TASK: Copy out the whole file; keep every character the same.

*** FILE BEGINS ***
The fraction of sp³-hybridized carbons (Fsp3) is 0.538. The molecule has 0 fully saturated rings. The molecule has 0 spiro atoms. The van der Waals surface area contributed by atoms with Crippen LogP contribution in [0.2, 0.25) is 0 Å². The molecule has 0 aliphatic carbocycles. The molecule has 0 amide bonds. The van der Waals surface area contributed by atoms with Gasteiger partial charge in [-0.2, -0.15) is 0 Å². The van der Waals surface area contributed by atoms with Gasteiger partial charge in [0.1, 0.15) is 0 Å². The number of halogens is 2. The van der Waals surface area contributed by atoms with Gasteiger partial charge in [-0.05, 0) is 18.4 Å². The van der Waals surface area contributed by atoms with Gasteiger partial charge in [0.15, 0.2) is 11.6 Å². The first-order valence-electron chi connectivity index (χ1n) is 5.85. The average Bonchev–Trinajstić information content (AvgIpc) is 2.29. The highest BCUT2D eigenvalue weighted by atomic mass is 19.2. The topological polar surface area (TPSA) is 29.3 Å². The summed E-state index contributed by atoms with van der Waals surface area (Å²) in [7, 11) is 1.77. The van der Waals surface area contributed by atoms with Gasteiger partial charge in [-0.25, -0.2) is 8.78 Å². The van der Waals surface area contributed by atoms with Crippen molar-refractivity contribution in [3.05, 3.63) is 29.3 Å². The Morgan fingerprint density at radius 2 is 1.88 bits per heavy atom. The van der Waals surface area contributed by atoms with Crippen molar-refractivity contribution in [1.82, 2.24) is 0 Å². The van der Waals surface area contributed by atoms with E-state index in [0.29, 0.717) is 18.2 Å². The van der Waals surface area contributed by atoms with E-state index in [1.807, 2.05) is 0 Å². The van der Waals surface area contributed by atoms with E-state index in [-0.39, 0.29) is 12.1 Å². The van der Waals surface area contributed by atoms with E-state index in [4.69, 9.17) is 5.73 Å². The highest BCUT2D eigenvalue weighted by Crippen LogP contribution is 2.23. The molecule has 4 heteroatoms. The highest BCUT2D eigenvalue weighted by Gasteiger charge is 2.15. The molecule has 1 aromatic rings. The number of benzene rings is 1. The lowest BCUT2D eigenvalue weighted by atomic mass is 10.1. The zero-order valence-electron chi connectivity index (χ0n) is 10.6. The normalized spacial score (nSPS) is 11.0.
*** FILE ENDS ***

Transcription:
The fraction of sp³-hybridized carbons (Fsp3) is 0.538. The molecule has 0 fully saturated rings. The molecule has 0 spiro atoms. The van der Waals surface area contributed by atoms with Crippen LogP contribution in [0.2, 0.25) is 0 Å². The molecule has 0 aliphatic carbocycles. The molecule has 0 amide bonds. The van der Waals surface area contributed by atoms with Gasteiger partial charge in [-0.2, -0.15) is 0 Å². The van der Waals surface area contributed by atoms with Gasteiger partial charge in [0.1, 0.15) is 0 Å². The number of halogens is 2. The van der Waals surface area contributed by atoms with Gasteiger partial charge in [-0.05, 0) is 18.4 Å². The van der Waals surface area contributed by atoms with Gasteiger partial charge in [0.15, 0.2) is 11.6 Å². The first-order valence-electron chi connectivity index (χ1n) is 5.85. The average Bonchev–Trinajstić information content (AvgIpc) is 2.29. The highest BCUT2D eigenvalue weighted by atomic mass is 19.2. The topological polar surface area (TPSA) is 29.3 Å². The summed E-state index contributed by atoms with van der Waals surface area (Å²) in [7, 11) is 1.77. The van der Waals surface area contributed by atoms with Gasteiger partial charge in [-0.25, -0.2) is 8.78 Å². The van der Waals surface area contributed by atoms with Crippen molar-refractivity contribution in [3.05, 3.63) is 29.3 Å². The Morgan fingerprint density at radius 2 is 1.88 bits per heavy atom. The van der Waals surface area contributed by atoms with Crippen molar-refractivity contribution in [1.82, 2.24) is 0 Å². The van der Waals surface area contributed by atoms with E-state index in [0.29, 0.717) is 18.2 Å². The van der Waals surface area contributed by atoms with E-state index in [1.807, 2.05) is 0 Å². The van der Waals surface area contributed by atoms with E-state index in [-0.39, 0.29) is 12.1 Å². The van der Waals surface area contributed by atoms with E-state index in [4.69, 9.17) is 5.73 Å². The highest BCUT2D eigenvalue weighted by Crippen LogP contribution is 2.23. The molecule has 4 heteroatoms. The highest BCUT2D eigenvalue weighted by Gasteiger charge is 2.15. The molecule has 1 aromatic rings. The number of benzene rings is 1. The lowest BCUT2D eigenvalue weighted by atomic mass is 10.1. The zero-order valence-electron chi connectivity index (χ0n) is 10.6. The normalized spacial score (nSPS) is 11.0.